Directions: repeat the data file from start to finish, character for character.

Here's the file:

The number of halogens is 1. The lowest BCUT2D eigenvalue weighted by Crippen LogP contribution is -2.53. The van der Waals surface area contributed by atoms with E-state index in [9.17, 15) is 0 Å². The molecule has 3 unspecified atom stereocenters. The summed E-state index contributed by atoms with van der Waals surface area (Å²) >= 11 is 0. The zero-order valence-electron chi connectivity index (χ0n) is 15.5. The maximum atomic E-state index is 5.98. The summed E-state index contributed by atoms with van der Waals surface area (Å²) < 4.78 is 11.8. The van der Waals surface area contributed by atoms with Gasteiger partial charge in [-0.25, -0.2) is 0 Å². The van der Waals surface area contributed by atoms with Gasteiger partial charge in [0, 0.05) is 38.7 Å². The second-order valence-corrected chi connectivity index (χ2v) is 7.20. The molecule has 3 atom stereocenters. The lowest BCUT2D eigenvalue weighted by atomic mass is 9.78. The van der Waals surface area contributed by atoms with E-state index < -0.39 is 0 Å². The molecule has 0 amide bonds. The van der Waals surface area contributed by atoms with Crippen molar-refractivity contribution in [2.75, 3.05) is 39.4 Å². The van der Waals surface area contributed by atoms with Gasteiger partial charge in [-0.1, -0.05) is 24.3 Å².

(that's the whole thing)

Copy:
The number of halogens is 1. The lowest BCUT2D eigenvalue weighted by Crippen LogP contribution is -2.53. The van der Waals surface area contributed by atoms with E-state index in [9.17, 15) is 0 Å². The molecule has 3 unspecified atom stereocenters. The summed E-state index contributed by atoms with van der Waals surface area (Å²) >= 11 is 0. The zero-order valence-electron chi connectivity index (χ0n) is 15.5. The maximum atomic E-state index is 5.98. The summed E-state index contributed by atoms with van der Waals surface area (Å²) < 4.78 is 11.8. The van der Waals surface area contributed by atoms with Gasteiger partial charge in [-0.25, -0.2) is 0 Å². The van der Waals surface area contributed by atoms with Gasteiger partial charge in [0, 0.05) is 38.7 Å². The second-order valence-corrected chi connectivity index (χ2v) is 7.20. The molecule has 3 atom stereocenters. The lowest BCUT2D eigenvalue weighted by atomic mass is 9.78. The van der Waals surface area contributed by atoms with E-state index < -0.39 is 0 Å². The molecule has 0 amide bonds. The van der Waals surface area contributed by atoms with Crippen molar-refractivity contribution in [2.75, 3.05) is 39.4 Å². The van der Waals surface area contributed by atoms with Gasteiger partial charge in [-0.1, -0.05) is 24.3 Å².